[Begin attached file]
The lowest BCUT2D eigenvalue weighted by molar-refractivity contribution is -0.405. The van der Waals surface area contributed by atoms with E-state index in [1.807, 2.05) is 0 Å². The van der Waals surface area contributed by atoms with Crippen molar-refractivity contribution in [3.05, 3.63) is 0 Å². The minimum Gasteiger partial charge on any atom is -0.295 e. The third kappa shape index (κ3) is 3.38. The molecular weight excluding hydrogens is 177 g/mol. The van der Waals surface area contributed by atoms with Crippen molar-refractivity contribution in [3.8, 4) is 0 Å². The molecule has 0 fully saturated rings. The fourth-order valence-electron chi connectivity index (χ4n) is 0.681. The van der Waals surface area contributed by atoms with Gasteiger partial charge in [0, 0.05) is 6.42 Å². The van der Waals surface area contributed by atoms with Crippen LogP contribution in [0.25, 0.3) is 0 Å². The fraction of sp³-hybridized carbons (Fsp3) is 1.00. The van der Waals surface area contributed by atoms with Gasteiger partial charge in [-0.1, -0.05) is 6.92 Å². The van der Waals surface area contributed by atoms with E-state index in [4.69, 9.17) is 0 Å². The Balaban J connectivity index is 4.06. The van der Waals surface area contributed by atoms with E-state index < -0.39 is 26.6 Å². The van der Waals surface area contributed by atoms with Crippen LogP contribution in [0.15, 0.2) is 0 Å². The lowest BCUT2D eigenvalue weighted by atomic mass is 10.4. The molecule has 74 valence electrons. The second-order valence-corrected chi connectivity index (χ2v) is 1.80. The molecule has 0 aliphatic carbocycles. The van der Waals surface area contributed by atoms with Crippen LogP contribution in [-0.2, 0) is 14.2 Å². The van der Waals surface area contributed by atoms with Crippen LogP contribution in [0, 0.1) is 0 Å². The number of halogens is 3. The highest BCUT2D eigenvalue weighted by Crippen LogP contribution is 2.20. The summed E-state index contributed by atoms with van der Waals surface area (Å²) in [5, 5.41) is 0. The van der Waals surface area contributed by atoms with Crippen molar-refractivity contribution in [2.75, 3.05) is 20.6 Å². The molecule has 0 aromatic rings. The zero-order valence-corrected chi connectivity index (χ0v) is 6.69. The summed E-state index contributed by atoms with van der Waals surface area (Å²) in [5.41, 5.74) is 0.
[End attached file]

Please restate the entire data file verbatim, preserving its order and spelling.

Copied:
The lowest BCUT2D eigenvalue weighted by molar-refractivity contribution is -0.405. The van der Waals surface area contributed by atoms with E-state index in [1.807, 2.05) is 0 Å². The van der Waals surface area contributed by atoms with Crippen molar-refractivity contribution in [3.05, 3.63) is 0 Å². The minimum Gasteiger partial charge on any atom is -0.295 e. The third kappa shape index (κ3) is 3.38. The molecular weight excluding hydrogens is 177 g/mol. The van der Waals surface area contributed by atoms with Crippen molar-refractivity contribution in [3.8, 4) is 0 Å². The molecule has 0 fully saturated rings. The fourth-order valence-electron chi connectivity index (χ4n) is 0.681. The van der Waals surface area contributed by atoms with Gasteiger partial charge in [0, 0.05) is 6.42 Å². The van der Waals surface area contributed by atoms with Crippen LogP contribution in [0.25, 0.3) is 0 Å². The fraction of sp³-hybridized carbons (Fsp3) is 1.00. The van der Waals surface area contributed by atoms with Gasteiger partial charge in [-0.1, -0.05) is 6.92 Å². The van der Waals surface area contributed by atoms with E-state index in [4.69, 9.17) is 0 Å². The Balaban J connectivity index is 4.06. The van der Waals surface area contributed by atoms with E-state index < -0.39 is 26.6 Å². The van der Waals surface area contributed by atoms with Crippen LogP contribution in [0.15, 0.2) is 0 Å². The lowest BCUT2D eigenvalue weighted by atomic mass is 10.4. The molecule has 74 valence electrons. The second-order valence-corrected chi connectivity index (χ2v) is 1.80. The molecule has 0 aliphatic carbocycles. The van der Waals surface area contributed by atoms with Crippen LogP contribution in [-0.2, 0) is 14.2 Å². The van der Waals surface area contributed by atoms with Crippen LogP contribution in [0, 0.1) is 0 Å². The number of halogens is 3. The highest BCUT2D eigenvalue weighted by Crippen LogP contribution is 2.20. The summed E-state index contributed by atoms with van der Waals surface area (Å²) in [5, 5.41) is 0. The van der Waals surface area contributed by atoms with Crippen molar-refractivity contribution in [2.75, 3.05) is 20.6 Å². The molecule has 0 aromatic rings. The zero-order valence-corrected chi connectivity index (χ0v) is 6.69. The summed E-state index contributed by atoms with van der Waals surface area (Å²) in [5.41, 5.74) is 0.